Testimony at House Subcommittee Hearing on GSEs Run For and Against Tighter Regulation
WASHINGTON - The sides were clearly discernable at the hearing called by Rep. Richard Baker (R-La.), chairman of the House Financial Services Subcommittee on Capital Markets, Insurance and Government-Sponsored Enterprises in the wake of Freddie Mac's accounting irregularities and management shakeup, to decide whether and how to tighten the regulatory...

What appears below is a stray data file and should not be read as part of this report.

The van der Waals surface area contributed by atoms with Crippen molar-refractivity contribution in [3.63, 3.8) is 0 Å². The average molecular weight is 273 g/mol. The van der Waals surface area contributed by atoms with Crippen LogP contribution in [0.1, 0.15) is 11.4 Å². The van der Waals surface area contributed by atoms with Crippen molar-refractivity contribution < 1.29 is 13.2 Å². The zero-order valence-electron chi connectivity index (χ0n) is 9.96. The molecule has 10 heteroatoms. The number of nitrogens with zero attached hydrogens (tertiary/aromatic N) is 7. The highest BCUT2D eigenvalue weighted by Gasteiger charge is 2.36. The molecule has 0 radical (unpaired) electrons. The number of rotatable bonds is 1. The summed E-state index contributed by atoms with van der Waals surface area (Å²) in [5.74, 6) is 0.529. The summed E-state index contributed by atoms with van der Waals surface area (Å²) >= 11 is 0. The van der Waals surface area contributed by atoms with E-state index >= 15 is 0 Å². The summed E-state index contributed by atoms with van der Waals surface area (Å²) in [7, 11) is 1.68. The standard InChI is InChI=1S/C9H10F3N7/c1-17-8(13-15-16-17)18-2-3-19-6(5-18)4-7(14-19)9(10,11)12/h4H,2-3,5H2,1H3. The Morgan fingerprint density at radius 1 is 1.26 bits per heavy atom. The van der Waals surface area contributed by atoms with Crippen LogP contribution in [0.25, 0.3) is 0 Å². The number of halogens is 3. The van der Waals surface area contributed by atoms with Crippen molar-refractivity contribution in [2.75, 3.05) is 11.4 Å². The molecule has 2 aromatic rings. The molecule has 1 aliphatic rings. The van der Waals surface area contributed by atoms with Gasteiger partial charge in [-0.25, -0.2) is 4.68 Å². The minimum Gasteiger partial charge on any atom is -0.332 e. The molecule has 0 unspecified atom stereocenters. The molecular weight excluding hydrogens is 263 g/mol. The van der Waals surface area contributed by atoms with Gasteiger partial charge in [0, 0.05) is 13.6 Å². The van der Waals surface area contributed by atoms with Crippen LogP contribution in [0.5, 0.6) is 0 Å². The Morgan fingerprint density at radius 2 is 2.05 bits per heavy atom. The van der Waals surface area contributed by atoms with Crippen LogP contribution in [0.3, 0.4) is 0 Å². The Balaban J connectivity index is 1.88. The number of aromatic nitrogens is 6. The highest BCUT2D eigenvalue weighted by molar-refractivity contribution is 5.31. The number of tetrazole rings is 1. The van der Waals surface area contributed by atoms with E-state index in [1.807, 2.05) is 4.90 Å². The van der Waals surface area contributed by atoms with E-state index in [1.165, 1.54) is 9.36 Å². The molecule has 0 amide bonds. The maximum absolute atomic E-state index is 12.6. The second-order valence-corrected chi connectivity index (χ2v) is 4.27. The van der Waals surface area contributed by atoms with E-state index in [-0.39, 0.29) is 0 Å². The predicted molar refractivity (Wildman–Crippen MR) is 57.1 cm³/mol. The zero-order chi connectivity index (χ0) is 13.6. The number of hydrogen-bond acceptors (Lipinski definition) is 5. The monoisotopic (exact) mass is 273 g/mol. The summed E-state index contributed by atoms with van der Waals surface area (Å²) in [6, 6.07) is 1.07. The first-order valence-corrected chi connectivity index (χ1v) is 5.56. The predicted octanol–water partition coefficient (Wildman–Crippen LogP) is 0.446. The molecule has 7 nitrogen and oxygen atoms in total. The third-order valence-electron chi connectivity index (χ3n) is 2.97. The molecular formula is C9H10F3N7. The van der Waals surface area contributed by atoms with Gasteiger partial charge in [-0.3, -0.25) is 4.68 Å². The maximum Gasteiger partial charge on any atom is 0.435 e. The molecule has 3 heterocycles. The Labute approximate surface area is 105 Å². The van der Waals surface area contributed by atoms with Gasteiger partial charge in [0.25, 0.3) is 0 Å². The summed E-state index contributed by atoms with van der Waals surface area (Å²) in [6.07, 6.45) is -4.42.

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WASHINGTON – The sides were clearly discernable at the hearing called by Rep. Richard Baker (R-La.), chairman of the House Financial Services Subcommittee on Capital Markets, Insurance and Government-Sponsored Enterprises in the wake of Freddie Mac’s accounting irregularities and management shakeup, to decide whether and how to tighten the regulatory structure of government sponsored enterprises Freddie Mac and Fannie Mae. On one side were legislators and others who testified that tighter regulation would result in diminished mortgage funds for low-income and minority-home buyers. On the other side were those who argued that bank-like regulatory requirements for Freddie and Fannie will ultimately result in lower home mortgage costs. Baker set the tone for the hearing in his opening statement at “GSE Oversight: The Need for Reform and Modernization” when, in referencing Freddie Mac’s twice restated income announcement from $1 or $3 billion to $4 billion, he said that “this revelation underscores the importance of what has been previously observed by many – that current regulatory oversight is not adequate.” Baker introduced a bill, H.R. 2575, on June 24 that would shift regulatory oversight of the GSEs from the Office of Federal Housing Enterprise Oversight to the U.S. Treasury department. His measure, he said, has three goals – to insure an independent regulator of the GSEs; to insure there is reasonable funding for the supervision, and to provide the regulator with the same tools other financial regulators use. “There should be no controversy over this legislation at all, in light of the revelations over accounting irregularity,” said Baker. Congressman Ed Royce (R-Calif.) echoed Baker, saying that the OFHEO should be “folded in to a new agency under the umbrella of the Treasury Department”, and he added the Federal Housing Finance Board, which regulates the Federal Home Loan Bank System in to the mix. “In my view, such a regulatory institution will have better direction through its association with the Treasury and its sister regulators the OCC and the OTS. The new regulator will also have the ability to achieve `best practices’ of regulation because it will have a broader scope than either OFHEO or the FHFB has today, and it will be focused on protecting the taxpaper from like types of systemic risk,” Baker stated at the hearing. Rep. Paul Gillmor (R-Ohio) pointed the finger of blame at OFHEO for the situation Freddie Mac found itself it. “Clearly, OFHEO was not doing its job,” he said. Gillmor is one of the original co-sponsors of Baker’s measure. He announced at the hearing that he intends to offer an amendment to the legislation that would repeal the GSEs’ special exemption from the Securities Act of 1933 and the Securities Exchange Act of 1934. “The result will be a bill that provides for a strong safety and soundness regulator and equally strong securities disclosure,” said the Ohio congressman. Rep. Paul Kanjorski (D-Pa.), the ranking Democratic member of the subcommittee suggested the subcommittee pursue a “three-prong supervisory approach” that includes regular congressional oversight of the GSEs, sustained effective government regulation over then, and increased market discipline for Freddie and Fannie. But it was Subcommittee Member Rep. William Lacy Clay (D-Mo.) who voiced his support of Fannie Mae and Freddie Mac and cautioned the subcommittee not to throw the baby out with the bath water. He reminded the subcommittee that “Fannie Mae and Freddie Mac are a big part of the solution to our housing problems. Also they are taking leadership in the attack on predatory lending.” In addition, Freddie Mac leads the market with lending to African-American and Hispanic families. “[Freddie Mac and Fannie Mae] have done their jobs well and exceeded all expectations. Today, they are the dominant institutions in the secondary mortgage market,” said Clay. He also took exceptions to lumping Fannie Mae with Freddie Mac. “Fannie Mae did not commit any violations or have mismanagement gaffes. Freddie Mac did. Fannie Mae has already been maligned as if it were a partner in this situation. Punish Fannie Mae if and when it does something improper.,” he said. “.Congress must not hamstring the affordable housing mission of these GSEs with unnecessary regulatory burdens,” Clay concluded. Testifying at the hearing, Karen Shaw Petrou, a managing partner with Federal Financial Analytics took the position that tighter regulation of Freddie Mac and Fannie Mae would not negatively impact homeownership. She recommended Fannie Mae and Freddie Mac adopt the same standards as U.S. banks. By doing that, she said, it would strengthen the GSEs and improve their ability to promote homeownership while reducing their funding costs. She argued that “the standards used to regulate banks haven’t impeded their ability to promote homeownership and that their capacity to originate mortgages is just as important as the GSEs’ ability to purchase them.” Meanwhile, Rep. Cliff Stearns (R-Fla.), chairman. Commerce, Trade & Consumer Protection Subcommittee announced the committee plans to hold its own hearing of Freddie Mac’s accounting restatement in July. -
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